Abstract: I venture to describe the world market from the viewpoint of those different extant modes of production which deliver commodities in “foreign” trade. The world market is, then, understood strictly in its basic feature, as a market for material products, all called commodities. The term “exchange”, which has to be used with some indeterminacy to begin with, is explained in greater detail as I proceed. In this regard, the most important sections are nos. 2 and 3. The term “modes of production” will also be clarified in due place, and primarily in Sections 9 and 10. I find such a concept necessary for an adequate background description of the products which are poured onto any market. I primarily analyze the capitalist mode of production through the concept of intensity of labour (cf. 4 and 9), which plays a main role even in Marx’s theory of the “modifications” of the law of value on the world market. Also, I find what is often labelled “Karl Marx’s theory of international values” to be correct in its foundations, and I will take a point of departure in it—especially apparent in sections 1, 2 and 3. A target for criticism in this article is the modern mainstream theory of “factors of production” in so far as it is found feasible for an analysis of the movements on the world market. This is briefly done in Section 8. In Section 6, I consider David Ricardo’s theory of “comparative advantages” as a counter-example to that theory. I use some terrain to show that the real historical and social background of the economic functioning of the so-called “factors”—capital, land and labour—must be a measuring rod for whether a factor theory is viable or not. To do this, I depend (cf. again Sections 9 and 10) to a high degree of Marx’s theory of those factors considered as forms of organized class forces—a viewpoint which played a central role in his preparing of the three volumes of Capital. While the Marxian theory insofar is adequate, it is also useful in analyzing the aborted or undeveloped state of those modes of production which, beneath the advanced capitalist one, supply the world market with material products. This ought to become clear especially in Sections 10 and 11. As my text expands, I try to show how the said inconsistency in the Ricardian model is based on
On the Exposition of the Transformation of Commodity-Values into Production Prices in the Third Volume of Capital—A Textual Analysis  [PDF]
Jrgen Sandemose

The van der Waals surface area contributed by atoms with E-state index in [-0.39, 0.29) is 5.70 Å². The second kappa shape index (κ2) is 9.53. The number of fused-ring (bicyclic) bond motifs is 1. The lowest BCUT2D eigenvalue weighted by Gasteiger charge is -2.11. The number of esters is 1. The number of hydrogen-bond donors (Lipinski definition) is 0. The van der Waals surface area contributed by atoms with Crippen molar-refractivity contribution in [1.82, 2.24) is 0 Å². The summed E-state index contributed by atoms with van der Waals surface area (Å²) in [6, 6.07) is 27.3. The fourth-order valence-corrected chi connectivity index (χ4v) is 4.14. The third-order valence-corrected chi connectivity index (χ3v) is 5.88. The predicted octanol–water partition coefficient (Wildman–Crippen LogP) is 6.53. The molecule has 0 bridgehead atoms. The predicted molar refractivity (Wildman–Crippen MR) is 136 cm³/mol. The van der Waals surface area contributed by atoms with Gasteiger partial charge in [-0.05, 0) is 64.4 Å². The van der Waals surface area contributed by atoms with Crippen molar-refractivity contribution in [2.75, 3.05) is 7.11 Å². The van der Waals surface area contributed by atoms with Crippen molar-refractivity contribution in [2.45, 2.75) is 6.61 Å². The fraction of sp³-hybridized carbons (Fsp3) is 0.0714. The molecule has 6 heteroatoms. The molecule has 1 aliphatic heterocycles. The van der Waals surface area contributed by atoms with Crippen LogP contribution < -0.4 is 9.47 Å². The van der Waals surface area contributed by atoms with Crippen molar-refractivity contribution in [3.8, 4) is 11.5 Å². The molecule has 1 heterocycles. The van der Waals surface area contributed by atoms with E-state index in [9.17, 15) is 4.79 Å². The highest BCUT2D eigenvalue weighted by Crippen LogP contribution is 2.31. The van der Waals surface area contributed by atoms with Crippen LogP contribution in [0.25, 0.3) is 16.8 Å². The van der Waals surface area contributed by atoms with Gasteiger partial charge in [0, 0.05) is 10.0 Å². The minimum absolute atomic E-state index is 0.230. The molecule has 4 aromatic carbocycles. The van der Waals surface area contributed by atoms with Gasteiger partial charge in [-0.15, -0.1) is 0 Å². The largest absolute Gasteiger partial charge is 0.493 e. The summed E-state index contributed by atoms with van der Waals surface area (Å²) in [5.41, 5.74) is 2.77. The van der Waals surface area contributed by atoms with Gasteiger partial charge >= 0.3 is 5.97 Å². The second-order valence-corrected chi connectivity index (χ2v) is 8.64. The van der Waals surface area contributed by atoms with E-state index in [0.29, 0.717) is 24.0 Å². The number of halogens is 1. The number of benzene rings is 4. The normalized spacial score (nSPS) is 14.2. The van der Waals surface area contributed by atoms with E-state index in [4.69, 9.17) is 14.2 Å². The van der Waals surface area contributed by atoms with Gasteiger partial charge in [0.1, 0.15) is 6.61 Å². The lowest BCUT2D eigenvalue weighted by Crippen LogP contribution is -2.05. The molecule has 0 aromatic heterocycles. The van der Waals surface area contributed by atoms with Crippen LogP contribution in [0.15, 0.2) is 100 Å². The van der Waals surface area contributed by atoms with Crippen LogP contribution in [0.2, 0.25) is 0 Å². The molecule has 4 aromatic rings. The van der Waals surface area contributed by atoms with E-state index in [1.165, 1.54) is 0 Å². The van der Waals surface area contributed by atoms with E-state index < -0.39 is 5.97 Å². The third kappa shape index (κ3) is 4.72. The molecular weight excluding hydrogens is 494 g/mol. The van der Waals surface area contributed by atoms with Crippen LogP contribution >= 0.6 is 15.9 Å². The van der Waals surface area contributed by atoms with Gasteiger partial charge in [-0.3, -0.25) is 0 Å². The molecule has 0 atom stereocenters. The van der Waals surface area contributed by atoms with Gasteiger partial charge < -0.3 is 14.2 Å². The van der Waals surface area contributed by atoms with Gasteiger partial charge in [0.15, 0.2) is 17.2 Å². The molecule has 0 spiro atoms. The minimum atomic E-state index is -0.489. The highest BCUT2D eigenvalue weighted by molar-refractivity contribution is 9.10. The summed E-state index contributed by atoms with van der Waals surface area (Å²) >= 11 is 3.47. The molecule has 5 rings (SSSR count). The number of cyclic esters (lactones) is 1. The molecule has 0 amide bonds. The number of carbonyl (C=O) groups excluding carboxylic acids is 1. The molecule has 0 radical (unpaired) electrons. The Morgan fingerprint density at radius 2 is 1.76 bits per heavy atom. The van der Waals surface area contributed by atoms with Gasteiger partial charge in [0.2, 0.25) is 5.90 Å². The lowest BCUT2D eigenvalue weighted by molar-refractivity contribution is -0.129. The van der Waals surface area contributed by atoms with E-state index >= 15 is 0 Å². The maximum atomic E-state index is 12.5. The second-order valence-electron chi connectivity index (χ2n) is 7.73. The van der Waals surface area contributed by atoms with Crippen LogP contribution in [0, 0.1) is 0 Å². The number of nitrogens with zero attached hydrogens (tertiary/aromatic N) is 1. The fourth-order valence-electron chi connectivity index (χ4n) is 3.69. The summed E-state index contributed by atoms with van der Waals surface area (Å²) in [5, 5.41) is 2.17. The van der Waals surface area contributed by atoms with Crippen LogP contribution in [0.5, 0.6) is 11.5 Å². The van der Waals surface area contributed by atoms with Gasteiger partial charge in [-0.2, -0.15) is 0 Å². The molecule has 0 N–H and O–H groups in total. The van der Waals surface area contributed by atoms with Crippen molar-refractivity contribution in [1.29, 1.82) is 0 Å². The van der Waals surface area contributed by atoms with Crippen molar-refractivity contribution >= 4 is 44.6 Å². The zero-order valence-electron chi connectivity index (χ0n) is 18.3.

Theoretical Economics Letters (TEL) , 2016, DOI: 10.4236/tel.2016.65098
Abstract: The article is about the exposition of the Karl Marx’s concept of production prices in his main work Capital. It focuses on the structure of the central text in question, Chapter 9 of the third volume, on “transformation [Verwandlung] of commodity-values into production prices”. The actual content and structure of the chapter has to some degree been overlooked or distorted in the literature. The aim of the article is to establish (or re-establish) a sound view of the chapter, freed from prejudices nurtured by—especially—a theory of price formation which, albeit “modernized” by i.a. Walras, dates back to Steuart and Ricardo. These prejudices have had an immense significance for misunderstandings of the Marxian theory of measure of value and standard of prices reflected in the text of the chapter mentioned. For this reason, the article is furnished with an Appendix, underlining the difficult situation for Marxist-minded research today. It should be noted that it is not an objective of the article to discuss any extant interpretation of Marx’s exposition. However, the paradigm of criticism that was introduced early in the 20th century by Ladislaus von Bortkiewicz is used as a perspective. Specific references—other than to Marx’s own texts—are held at a minimum in the article proper. I have chosen such a mode of approach because I find that misunderstandings of the chapter are evenly distributed among authors regardless of how their views on the “transformation” collide. On the other hand, such a consciousness of “misunderstandings” among commentators certainly does imply that the author should at least shortly clarify his own view of the main problems in the paradigmatic criticism mentioned above. In the first section, I point out the importance of Marx’s way of presenting his concept of the composition of capital. In the next, I make some remarks on the concept of the socially necessary labour time and its relation to abstract labour. In the third and fourth, I investigate Marx’s different models of analysis. In the fifth section, it will be shown how Marx, contrary to